Sir Michael Fallon has refused to say whether Britain will stop training Burma’s armed forces amid allegations of “textbook ethnic cleansing”.
The United Nations said the Burmese army was accused of driving Rohingya Muslims out of Rakhine state, killing civilians and burning their homes to the ground.
But the UK has not announced any move to review training provided for the country’s military, despite calls to suspend the programme from 157 MPs and peers.
Asked whether the relationship had become uncomfortable, Sir Michael did not confirm any changes were taking place.
Speaking at the Defence and Security Equipment International (DSEI) event in London – the world’s biggest arms fair – he said the violence against Rohingya Muslims was “obviously unacceptable”.
“Our ambassador has made representations to that effect to the Burmese regime,” the Defence Secretary added.
“Like the arms that we export to any country, the training that we provide has to meet our criteria and is kept consistently under review.”
His comments came a day after Liam Fox, the International Trade Secretary, defended Britain's weapons sales to countries accused of committing war crimes, including Saudi Arabia.
The initiative in Burma does not include combat training but instead seeks to educate soldiers in democracy, leadership and the English language, cost the UK around £305,000 last year.
In November, then-defence minister Mike Penning said the Government does not know if any of the soldiers trained by the UK were involved in operations against Rohingya Muslims, adding that officials have not evaluated how the training has led to improvements in human rights.
World leaders have made appeals to Aung San Suu Kyi – a Nobel Peace Prize laureate – but she is still considered an ally by the British Government.
Boris Johnson was criticised for a “gushing” statement to the Burmese leader last week, where he called her “one of the most inspiring figures of our age”.
The Foreign Secretary added: “But the treatment of the Rohingya is alas besmirching the reputation of Burma.
“She faces huge challenges in modernising her country. I hope she can now use all her remarkable qualities to unite her country, to stop the violence and to end the prejudice that afflicts both Muslims and other communities in Rakhine.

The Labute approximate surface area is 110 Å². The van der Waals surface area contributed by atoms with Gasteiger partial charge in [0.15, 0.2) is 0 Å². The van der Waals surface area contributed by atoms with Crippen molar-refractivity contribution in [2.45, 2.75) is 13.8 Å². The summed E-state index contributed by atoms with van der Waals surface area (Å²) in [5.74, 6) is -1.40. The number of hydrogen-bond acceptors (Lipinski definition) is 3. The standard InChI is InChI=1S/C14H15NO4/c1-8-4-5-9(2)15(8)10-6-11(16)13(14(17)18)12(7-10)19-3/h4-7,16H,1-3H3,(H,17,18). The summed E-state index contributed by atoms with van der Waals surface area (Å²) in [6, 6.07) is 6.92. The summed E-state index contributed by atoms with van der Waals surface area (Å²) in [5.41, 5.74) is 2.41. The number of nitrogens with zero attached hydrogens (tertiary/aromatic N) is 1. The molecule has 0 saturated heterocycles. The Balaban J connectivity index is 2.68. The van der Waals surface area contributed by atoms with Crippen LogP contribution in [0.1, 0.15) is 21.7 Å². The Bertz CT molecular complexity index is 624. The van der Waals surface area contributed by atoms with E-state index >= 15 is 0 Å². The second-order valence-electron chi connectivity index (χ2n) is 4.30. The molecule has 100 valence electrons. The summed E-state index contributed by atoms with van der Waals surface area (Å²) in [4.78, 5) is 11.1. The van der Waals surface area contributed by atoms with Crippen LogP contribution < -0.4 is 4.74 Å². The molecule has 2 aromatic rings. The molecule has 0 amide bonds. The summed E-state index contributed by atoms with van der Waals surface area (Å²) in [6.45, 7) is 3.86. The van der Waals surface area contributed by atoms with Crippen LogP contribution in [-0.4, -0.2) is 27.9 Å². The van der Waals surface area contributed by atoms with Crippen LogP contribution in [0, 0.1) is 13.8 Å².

“It is vital that she receives the support of the Burmese military, and that her attempts at peacemaking are not frustrated. She and all in Burma will have our full support in this.”
Burmese authorities have accused the Rohingya of destroying their own villages and claimed the “security operations” are a legitimate crackdown on militants who attacked security checkpoints last month.
But the UN High Commissioner for Human Rights said the “brutal” campaign was “clearly disproportionate and without regard for basic principles of international law”.
Zeid Ra’ad al-Hussein dismissed the government’s claims as a “complete denial of reality”, which he said was doing “great damage to the international standing” of the government.
He told the United Nations Human Rights Council in Geneva that more than 270,000 people had fled to Bangladesh, with more trapped on the border, amid reports of the burning of villages and extrajudicial killings.
“I call on the government to end its current cruel military operation, with accountability for all violations that have occurred, and to reverse the pattern of severe and widespread discrimination against the Rohingya population,” he added. “The situation seems a textbook example of ethnic cleansing.”
Mr al-Hussein said he warned last year that the pattern of “gross violations” against Rohingya suggested a systematic attack that could amount to crimes against humanity, but that the lack of access for investigators meant the current situation could not be fully assessed.
Human rights organisations have been warning over the plight of the ethnic minority for decades amid worsening persecution.
The Burmese government has long considered Rohingyas to be foreign nationals from Bangladesh, denying them citizenship and leaving them at the mercy of systematic abuse including restrictions on freedom of movement, work, privacy, marriage and access to basic health services and education.
Join our commenting forum
Join thought-provoking conversations, follow other Independent readers and see their replies